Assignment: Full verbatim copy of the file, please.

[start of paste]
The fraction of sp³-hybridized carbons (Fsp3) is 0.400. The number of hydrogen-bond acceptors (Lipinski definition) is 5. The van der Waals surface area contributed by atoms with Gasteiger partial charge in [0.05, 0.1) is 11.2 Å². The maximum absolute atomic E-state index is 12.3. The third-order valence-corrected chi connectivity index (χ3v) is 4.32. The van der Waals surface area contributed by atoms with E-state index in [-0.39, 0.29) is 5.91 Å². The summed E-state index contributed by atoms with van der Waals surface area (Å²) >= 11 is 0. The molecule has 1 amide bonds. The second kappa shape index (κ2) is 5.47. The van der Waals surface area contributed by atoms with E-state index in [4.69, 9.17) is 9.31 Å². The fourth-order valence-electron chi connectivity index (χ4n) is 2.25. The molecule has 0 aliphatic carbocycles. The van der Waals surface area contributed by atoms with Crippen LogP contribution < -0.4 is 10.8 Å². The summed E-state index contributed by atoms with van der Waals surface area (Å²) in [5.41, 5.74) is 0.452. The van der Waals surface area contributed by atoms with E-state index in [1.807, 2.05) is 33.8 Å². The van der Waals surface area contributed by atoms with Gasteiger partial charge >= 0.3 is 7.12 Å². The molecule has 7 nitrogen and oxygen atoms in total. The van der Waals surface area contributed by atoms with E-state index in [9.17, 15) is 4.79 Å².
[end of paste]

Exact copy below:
The fraction of sp³-hybridized carbons (Fsp3) is 0.400. The number of hydrogen-bond acceptors (Lipinski definition) is 5. The van der Waals surface area contributed by atoms with Gasteiger partial charge in [0.05, 0.1) is 11.2 Å². The maximum absolute atomic E-state index is 12.3. The third-order valence-corrected chi connectivity index (χ3v) is 4.32. The van der Waals surface area contributed by atoms with E-state index in [-0.39, 0.29) is 5.91 Å². The summed E-state index contributed by atoms with van der Waals surface area (Å²) >= 11 is 0. The molecule has 1 amide bonds. The second kappa shape index (κ2) is 5.47. The van der Waals surface area contributed by atoms with E-state index in [4.69, 9.17) is 9.31 Å². The fourth-order valence-electron chi connectivity index (χ4n) is 2.25. The molecule has 0 aliphatic carbocycles. The van der Waals surface area contributed by atoms with Crippen LogP contribution < -0.4 is 10.8 Å². The summed E-state index contributed by atoms with van der Waals surface area (Å²) in [5.41, 5.74) is 0.452. The van der Waals surface area contributed by atoms with E-state index in [1.807, 2.05) is 33.8 Å². The van der Waals surface area contributed by atoms with Gasteiger partial charge >= 0.3 is 7.12 Å². The molecule has 7 nitrogen and oxygen atoms in total. The van der Waals surface area contributed by atoms with E-state index in [9.17, 15) is 4.79 Å².